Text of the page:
These are quite apart from mutations, which means actual genes added, changed or subtracted, which are far more permanent changes than epigenetic tags.  Red hair, blue eyes, and so on are gene mutations.  No one knows whether it might be possible to turn the gene for alcoholism off or maybe even turn PART of it off, in case the rest of that gene (which can be very long and full of code) is some kind of genius we don’t want to lose.  There is a notion of which gene it is that causes addiction to opiates, but no real plan for how to turn it off.  The same for amphetamines.

A new generation that thinks about human behavior problems in code instead of the persisting parent generations that have hung onto behavior-modification through reward and punishment might change our whole society.  We hope.  But maybe it would be worse.  What if genes could be methylated or not at will, maybe by plugging the whole genome into a computer system programmed to “heal” what is missing or what is overactive?  Who would decide what to put in or take out?  And then there is the constant problem presented by who gets access to such a treatment -- the rich, probably, and more likely in the developed world, which creates a moral problem.  Often risky strategies for fighting disease are tried out on people who have arrived at their last resort, which makes results hard to interpret, or on people no one cares about, like prison inmates -- which is a whole different moral problem.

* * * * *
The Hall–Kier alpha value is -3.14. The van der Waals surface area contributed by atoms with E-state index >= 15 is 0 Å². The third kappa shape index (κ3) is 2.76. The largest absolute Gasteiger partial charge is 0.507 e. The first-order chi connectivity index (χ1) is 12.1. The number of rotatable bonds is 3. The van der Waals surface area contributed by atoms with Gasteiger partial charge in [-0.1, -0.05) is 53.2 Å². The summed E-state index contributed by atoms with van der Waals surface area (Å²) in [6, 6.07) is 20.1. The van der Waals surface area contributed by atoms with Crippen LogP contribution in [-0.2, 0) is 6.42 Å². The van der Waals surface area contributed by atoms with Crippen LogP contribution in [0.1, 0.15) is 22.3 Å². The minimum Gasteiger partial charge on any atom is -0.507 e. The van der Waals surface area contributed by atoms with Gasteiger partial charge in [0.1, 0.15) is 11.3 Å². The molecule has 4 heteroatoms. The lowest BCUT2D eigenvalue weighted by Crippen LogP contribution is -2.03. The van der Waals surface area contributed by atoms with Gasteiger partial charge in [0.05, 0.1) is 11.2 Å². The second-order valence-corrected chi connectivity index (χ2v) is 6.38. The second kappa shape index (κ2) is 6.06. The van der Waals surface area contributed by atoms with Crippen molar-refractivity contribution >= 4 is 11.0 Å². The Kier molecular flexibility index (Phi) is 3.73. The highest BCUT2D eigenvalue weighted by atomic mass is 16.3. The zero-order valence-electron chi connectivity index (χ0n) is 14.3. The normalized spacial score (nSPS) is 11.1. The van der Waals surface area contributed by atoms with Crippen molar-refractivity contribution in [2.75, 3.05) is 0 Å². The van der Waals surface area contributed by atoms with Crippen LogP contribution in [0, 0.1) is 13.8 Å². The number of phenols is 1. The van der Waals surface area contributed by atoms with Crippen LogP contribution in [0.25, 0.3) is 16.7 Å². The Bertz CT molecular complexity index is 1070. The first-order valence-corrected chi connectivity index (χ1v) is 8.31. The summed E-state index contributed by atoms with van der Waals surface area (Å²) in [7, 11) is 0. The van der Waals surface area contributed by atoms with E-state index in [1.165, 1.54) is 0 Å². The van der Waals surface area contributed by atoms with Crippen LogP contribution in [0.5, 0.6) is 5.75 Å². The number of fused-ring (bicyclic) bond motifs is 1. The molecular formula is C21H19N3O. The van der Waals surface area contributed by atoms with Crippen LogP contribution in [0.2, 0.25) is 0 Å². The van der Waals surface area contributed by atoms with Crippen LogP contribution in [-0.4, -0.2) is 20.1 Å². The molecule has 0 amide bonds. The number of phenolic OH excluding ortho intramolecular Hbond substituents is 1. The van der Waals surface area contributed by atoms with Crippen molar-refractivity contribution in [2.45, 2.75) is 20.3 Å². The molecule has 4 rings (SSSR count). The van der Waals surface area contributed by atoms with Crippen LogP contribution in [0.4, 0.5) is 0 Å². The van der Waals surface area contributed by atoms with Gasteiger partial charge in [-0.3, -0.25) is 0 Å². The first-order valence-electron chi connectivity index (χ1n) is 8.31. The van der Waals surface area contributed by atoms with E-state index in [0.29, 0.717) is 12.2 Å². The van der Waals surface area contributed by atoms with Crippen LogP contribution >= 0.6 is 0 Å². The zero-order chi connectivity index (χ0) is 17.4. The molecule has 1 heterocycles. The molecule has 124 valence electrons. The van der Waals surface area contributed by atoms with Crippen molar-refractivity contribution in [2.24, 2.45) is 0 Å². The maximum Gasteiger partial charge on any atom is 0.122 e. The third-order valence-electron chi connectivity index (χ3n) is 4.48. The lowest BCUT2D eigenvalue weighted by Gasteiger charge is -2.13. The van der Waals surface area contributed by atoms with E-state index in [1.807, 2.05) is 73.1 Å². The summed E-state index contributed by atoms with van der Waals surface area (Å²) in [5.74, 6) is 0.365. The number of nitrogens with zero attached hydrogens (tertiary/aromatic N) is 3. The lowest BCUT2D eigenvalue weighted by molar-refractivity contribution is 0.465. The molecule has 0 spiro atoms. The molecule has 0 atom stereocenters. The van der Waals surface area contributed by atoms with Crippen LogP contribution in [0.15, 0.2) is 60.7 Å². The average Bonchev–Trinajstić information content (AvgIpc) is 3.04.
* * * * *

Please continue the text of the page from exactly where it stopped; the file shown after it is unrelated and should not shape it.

The book constantly brings up the difficulties presented by things like Big Pharma and the problem of how to get meds into people (pills, IV, implant, maybe technically across the brain barrier, or through steady dedication to protocol).  We struggle on, “methylating” with alcohol or pot, rebooting with a nap or a long walk, maybe even reprogramming.  But increasingly we realize how complex this is, how woven together we are, how much everything changes all the time.  How much the culture “methylates” us.  This account of mine is indubitably at least partly wrong and certainly only a start of my understanding.  But this limitation is also true -- on quite a different scale -- in terms of the major scientists working on this stuff.  This book was published at the beginning of 2013.  It’s probably already out of date.  But the vocabulary is useful.